The recently uncovered file-encrypting ransomware Linux.Encoder1 is plagued by a flaw that can be used to recover the files held for ransom by the threat.
Russian antivirus company Doctor Web reported last week that the Linux ransomware appears to be mainly targeted at website administrators whose computers store web server software. The threat encrypts files found in the root and home folders, and files in directories used to store web servers, websites, backups, and source code.
The malware, reportedly distributed via a vulnerability in eBay’s Magento ecommerce platform, demands the payment of one Bitcoin ($380) in exchange for the key needed to recover the files.
Linux.Encoder1 encrypts documents, applications, source code and media files using the AES-128 encryption algorithm with a key that is generated locally on the victim’s device. The AES key is then encrypted with an RSA key to ensure that the files cannot be recovered without paying the ransom.
Cracking RSA and AES encryption is nearly impossible and the RSA private key needed to decrypt the AES key is only stored on the attacker’s machine. However, researchers at Bitdefender discovered a flaw in the way the AES key is generated.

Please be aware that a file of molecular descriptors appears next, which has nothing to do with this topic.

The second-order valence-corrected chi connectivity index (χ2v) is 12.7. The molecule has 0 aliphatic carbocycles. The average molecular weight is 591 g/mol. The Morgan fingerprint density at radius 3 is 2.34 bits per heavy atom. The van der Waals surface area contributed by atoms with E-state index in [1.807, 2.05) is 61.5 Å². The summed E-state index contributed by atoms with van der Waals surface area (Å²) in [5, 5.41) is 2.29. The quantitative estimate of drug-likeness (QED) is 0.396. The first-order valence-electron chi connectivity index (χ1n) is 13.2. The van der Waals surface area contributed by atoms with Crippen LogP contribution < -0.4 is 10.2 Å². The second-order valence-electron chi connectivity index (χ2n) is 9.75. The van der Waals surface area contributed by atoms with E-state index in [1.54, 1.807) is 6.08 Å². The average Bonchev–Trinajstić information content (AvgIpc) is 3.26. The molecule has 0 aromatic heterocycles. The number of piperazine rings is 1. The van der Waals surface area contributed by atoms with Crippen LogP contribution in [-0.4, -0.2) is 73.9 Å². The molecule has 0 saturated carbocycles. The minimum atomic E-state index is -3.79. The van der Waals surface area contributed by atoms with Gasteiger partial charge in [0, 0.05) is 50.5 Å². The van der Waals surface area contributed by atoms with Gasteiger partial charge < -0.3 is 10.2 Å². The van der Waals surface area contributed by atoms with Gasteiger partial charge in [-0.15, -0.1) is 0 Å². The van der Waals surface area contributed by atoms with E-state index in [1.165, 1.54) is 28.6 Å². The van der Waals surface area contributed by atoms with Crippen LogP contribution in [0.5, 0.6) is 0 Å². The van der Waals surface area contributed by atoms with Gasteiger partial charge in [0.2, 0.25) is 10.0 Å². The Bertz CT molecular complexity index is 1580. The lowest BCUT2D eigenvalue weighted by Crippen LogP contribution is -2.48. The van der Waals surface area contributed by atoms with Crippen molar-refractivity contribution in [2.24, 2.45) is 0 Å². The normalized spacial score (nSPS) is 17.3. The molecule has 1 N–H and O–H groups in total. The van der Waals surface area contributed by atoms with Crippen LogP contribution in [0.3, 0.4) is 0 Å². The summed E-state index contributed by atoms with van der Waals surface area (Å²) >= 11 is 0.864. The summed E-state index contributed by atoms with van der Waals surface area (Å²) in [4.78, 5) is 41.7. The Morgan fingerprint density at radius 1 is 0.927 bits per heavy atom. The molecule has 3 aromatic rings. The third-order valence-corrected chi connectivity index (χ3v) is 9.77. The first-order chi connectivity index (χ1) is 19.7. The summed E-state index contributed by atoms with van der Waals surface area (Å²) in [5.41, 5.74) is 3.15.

“We realized that, rather than generating secure random keys and [initialization vectors], the sample would derive these two pieces of information from the libc rand() function seeded with the current system timestamp at the moment of encryption. This information can be easily retrieved by looking at the file’s timestamp,” Bitdefender said. “This is a huge design flaw that allows retrieval of the AES key without having to decrypt it with the RSA public key sold by the Trojan’s operator(s).”
The security firm has released a decryption tool that automatically restores files encrypted by Linux.Encoder1. A script and usage instructions are available on Bitdefender’s website.
Researchers have pointed out that cybercriminals usually pay great attention to how keys are generated. That is why Linux users are advised never to execute untrusted applications with root privileges, and perform regular backups that will allow them to recover their files in case they fall victim to ransomware.
Bitdefender also released on Monday a piece of software designed to prevent the recently launched CryptoWall 4.0 from encrypting files. Currently, there is no way of recovering Cryptowall-encrypted files without paying the ransom, which is why users are advised to add an extra layer of protection designed to block file encryption attempts.